What should the EU do? Deliver competently and promptly on promises. In her 2021 Dahrendorf Lecture, Catherine de Vries expanded upon the benchmark theory of public opinion towards European integration, and in particular, the “EU differential” that describes the comparative advantages of EU membership.295 The execution of the Covid-19 vaccine rollout has exposed the incompetence of EU institutions—in a dual sense, their limited scope in a multi-layered system and their underwhelming performance. This episode has a broader lesson, which resonates with young Europeans’ understanding of legitimacy: European institutions must first prioritise performance, measured by tangible outputs. One day the vaccine roll out will be over, but the EU cannot afford to deliver any less on what young Europeans believe in— climate action, job security, a regime of border management premised on free movement and respect for human rights. The pandemic has accelerated the performance-based competition between European institutions and those of nation- states, including post-Brexit Britain. There is no substitute for competent and timely delivery.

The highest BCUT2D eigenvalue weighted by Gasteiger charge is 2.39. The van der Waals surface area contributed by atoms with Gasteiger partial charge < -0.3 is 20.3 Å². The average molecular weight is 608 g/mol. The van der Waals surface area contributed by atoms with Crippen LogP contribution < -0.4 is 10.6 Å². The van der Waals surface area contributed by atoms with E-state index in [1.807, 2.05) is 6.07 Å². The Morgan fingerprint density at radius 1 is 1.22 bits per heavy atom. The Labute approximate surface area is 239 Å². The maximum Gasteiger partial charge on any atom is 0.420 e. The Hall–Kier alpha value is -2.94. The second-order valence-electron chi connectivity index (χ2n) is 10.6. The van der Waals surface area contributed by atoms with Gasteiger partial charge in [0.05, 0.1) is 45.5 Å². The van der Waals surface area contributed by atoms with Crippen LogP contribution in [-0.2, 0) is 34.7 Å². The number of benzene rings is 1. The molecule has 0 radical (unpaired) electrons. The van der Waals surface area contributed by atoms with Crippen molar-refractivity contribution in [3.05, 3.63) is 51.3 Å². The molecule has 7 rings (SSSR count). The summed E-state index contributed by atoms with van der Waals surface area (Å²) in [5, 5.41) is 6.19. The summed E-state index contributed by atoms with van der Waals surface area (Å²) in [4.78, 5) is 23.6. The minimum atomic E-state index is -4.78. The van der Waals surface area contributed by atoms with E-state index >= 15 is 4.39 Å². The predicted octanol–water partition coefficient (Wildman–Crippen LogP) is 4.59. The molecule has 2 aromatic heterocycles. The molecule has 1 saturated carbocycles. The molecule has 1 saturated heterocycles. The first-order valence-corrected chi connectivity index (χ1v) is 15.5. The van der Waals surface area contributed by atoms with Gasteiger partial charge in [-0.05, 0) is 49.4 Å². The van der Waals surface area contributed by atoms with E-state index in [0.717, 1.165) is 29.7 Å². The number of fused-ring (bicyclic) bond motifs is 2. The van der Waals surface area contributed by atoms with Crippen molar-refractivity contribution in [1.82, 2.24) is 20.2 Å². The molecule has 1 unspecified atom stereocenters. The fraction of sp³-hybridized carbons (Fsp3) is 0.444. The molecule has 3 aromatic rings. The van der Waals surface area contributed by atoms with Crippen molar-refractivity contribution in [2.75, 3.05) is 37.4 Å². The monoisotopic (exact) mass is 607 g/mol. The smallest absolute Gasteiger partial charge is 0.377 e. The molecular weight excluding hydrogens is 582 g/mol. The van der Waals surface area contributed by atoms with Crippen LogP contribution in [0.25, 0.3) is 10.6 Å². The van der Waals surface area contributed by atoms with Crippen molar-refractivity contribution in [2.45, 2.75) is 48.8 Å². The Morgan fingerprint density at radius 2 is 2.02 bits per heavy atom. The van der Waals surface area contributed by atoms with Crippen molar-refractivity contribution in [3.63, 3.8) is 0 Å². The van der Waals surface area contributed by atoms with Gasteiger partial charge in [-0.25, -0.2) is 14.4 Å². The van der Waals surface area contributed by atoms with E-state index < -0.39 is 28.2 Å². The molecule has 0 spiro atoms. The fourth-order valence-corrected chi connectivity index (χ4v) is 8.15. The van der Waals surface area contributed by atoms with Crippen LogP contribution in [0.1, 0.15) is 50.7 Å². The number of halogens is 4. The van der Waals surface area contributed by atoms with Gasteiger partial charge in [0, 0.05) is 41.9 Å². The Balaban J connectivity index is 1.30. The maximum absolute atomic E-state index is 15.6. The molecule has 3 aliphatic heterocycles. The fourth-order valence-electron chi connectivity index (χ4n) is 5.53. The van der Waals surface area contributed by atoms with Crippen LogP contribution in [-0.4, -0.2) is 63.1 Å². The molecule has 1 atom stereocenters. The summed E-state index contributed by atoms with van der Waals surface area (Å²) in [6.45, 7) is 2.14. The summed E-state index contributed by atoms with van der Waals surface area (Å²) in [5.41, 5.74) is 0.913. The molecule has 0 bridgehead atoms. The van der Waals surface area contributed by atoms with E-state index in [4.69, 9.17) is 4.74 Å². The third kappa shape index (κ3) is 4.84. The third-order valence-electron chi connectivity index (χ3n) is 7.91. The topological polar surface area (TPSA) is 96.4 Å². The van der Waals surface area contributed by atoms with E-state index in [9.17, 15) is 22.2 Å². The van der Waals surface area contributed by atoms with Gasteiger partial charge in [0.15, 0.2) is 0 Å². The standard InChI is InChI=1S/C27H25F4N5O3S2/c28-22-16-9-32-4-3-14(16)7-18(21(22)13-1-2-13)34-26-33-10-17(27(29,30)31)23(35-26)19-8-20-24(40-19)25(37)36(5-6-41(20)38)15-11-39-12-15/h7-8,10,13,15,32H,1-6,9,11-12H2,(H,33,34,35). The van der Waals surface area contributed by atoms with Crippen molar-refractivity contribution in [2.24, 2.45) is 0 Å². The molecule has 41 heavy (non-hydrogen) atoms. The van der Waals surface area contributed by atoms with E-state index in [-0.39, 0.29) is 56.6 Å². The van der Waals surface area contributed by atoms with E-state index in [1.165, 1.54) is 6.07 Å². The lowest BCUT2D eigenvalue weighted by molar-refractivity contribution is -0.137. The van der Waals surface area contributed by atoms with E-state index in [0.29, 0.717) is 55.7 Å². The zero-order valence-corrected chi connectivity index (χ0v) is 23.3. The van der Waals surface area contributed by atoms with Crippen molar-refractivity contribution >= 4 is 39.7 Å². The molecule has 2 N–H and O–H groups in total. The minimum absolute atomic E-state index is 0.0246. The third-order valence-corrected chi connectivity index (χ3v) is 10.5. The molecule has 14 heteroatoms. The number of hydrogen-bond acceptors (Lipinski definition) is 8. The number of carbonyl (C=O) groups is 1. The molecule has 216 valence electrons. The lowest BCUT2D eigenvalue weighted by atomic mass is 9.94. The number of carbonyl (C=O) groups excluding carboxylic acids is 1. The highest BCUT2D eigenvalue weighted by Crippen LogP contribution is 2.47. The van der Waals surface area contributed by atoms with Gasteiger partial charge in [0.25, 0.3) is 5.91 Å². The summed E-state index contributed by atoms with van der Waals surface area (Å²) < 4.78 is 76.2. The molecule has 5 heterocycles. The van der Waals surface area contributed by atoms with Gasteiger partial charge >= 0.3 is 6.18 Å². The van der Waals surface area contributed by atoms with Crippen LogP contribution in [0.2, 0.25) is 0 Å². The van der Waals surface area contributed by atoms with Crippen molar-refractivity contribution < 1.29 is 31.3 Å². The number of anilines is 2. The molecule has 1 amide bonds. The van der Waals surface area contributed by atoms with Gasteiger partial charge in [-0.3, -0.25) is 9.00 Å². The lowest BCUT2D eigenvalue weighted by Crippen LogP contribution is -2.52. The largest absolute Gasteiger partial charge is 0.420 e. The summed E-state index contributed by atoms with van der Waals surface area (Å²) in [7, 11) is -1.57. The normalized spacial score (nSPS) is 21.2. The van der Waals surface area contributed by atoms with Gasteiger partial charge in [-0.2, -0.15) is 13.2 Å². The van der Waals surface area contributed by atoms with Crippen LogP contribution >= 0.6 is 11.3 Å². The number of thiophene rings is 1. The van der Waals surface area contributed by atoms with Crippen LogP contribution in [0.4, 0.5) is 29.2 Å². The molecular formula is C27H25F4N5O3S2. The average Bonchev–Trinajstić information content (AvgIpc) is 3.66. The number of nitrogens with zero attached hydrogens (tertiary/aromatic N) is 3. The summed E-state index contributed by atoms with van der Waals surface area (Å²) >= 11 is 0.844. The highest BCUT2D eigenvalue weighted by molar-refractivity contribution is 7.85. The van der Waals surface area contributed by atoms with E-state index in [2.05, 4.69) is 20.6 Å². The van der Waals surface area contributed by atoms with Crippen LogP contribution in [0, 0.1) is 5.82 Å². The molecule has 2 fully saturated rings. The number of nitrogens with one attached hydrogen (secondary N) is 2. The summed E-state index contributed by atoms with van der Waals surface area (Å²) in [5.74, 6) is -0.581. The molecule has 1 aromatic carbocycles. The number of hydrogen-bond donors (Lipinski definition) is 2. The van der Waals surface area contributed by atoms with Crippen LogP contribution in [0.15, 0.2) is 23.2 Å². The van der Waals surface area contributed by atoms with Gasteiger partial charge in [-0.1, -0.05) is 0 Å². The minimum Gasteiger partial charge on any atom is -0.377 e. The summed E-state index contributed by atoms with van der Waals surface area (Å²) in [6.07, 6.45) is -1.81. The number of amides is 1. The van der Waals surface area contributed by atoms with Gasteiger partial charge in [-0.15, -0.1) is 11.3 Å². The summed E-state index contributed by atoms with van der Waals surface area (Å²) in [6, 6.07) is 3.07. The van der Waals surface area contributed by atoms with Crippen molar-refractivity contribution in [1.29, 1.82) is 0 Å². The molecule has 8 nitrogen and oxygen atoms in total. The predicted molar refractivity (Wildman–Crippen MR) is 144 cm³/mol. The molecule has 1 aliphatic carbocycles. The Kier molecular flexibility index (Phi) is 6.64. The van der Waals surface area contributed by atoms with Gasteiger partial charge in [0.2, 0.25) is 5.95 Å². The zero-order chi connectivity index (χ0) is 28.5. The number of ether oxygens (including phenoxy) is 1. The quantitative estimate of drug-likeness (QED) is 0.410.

What should the EU be? Investigate and imagine the European project in line with young Europeans’ voices. In particular, this chapter has highlighted three domains of interaction on which many young Europeans converge: a society premised on free movement, a social and environmental Europe, and a community of values in a changing world. Young Europeans assume the existence of the EU; our March 2021 poll shows their general support for further integration.296 But many also see European institutions as starting rather than ending points, and wish to direct them towards larger global goals—whether social, environmental, political or other. The task will be to make progress on these domains of convergence while taking on board the diversity and disagreements among European publics; hence the need for a ‘pedagogy’ of synergies and trade-offs, towards which this report aims to contribute. Whether this involves further European integration in any given field is something that the EU needs to investigate together with young people.